South Holland Singers’ Annual Christmas Concert at St Mary and St Nicolas Church, Spalding
There is only one word to describe the crescendo of voices that embraced the nave and aisles of St Mary and St Nicolas Church, Spalding, on Saturday night.
South Holland Singers, joined by Cheshire-born soprano Carrie-Ann Williams, contralto Kamilla Dunstan of Yorkshire, Aberdeen University-educated tenor Joshua Baxter and bass/baritone, ex-chorister Edmund Danon, excelled themselves with two of the grandest compositions known to man.
The first half of the choir’s annual Christmas concert was devoted to Joeseph Haydn’s Imperial “Nelson” Mass, composed in 1798 and described by the Austrian composer’s chief biographer as “arguably Haydn’s greatest single composition”.
No Christmas concert would be complete without a festive helping of George Frederick Handel and the South Holland Singers duly obliged with Dettingen Te Deum (Dettingen Anthem), hailed by one review as a piece of “martial exuberence”.
It was totally new music for the singers to learn but it was a lovely experience to work with young musicians who are enthusiastic about their workRobin Carter, conductor, South Holland Singers
The culmination of three months’ worth of rehearsals radiated throughout the Grade I listed, 13th century church on a night when thoughts of diplomatic instability and economic uncertainty were swept to one side.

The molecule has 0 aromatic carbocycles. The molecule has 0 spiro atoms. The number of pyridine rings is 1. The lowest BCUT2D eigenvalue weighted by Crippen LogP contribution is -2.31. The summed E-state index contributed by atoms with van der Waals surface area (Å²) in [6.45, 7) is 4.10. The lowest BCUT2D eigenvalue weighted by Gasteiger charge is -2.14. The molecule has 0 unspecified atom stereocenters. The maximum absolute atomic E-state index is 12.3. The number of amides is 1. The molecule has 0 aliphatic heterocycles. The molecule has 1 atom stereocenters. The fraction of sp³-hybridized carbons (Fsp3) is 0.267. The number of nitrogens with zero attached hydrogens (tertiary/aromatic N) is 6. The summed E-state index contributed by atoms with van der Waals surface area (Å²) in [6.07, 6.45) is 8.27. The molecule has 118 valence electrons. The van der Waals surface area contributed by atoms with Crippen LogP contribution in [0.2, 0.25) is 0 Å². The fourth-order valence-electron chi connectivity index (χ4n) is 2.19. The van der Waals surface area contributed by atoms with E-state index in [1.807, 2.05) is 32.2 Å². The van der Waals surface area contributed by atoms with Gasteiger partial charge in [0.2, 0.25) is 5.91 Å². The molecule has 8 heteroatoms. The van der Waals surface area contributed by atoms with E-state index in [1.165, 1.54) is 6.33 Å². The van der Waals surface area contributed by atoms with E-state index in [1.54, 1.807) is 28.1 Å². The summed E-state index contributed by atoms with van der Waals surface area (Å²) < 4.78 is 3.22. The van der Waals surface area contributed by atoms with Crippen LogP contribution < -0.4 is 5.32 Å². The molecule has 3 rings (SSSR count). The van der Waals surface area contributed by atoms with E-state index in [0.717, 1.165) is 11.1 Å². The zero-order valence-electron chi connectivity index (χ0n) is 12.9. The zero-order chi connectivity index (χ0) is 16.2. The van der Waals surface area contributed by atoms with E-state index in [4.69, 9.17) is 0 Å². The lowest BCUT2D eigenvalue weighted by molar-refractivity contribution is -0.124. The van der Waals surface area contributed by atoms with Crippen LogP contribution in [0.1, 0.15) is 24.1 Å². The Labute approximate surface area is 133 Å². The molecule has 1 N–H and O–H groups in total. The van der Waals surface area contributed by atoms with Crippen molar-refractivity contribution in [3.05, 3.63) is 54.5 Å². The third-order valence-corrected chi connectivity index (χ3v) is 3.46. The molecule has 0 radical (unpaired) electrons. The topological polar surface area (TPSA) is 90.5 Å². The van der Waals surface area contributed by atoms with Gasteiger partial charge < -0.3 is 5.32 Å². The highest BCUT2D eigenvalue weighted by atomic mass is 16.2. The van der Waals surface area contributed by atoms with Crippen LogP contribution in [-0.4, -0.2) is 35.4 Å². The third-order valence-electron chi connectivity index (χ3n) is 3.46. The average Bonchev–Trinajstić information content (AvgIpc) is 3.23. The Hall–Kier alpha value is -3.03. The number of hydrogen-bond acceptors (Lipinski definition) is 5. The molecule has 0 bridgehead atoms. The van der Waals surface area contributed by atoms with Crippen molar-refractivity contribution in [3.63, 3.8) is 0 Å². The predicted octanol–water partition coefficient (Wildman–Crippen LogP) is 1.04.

After the concert, conductor Robin Carter said: “We’ve been rehearsing for three months since the beginning of September, every Thursday and one Saturday, so we’ve put a lot of work in.
“They are quite popular choral works and I have sung them in the past, but I don’t think many of the choir have sung them before and for most of them, it was totally new music for the singers to learn.
“We had a very, very good relationship with the soloists who know each other but don’t sing all that often together.
“It was a lovely experience to work with young musicians who are enthusiastic about their work and it was a great pleasure.”
Review by Winston Brown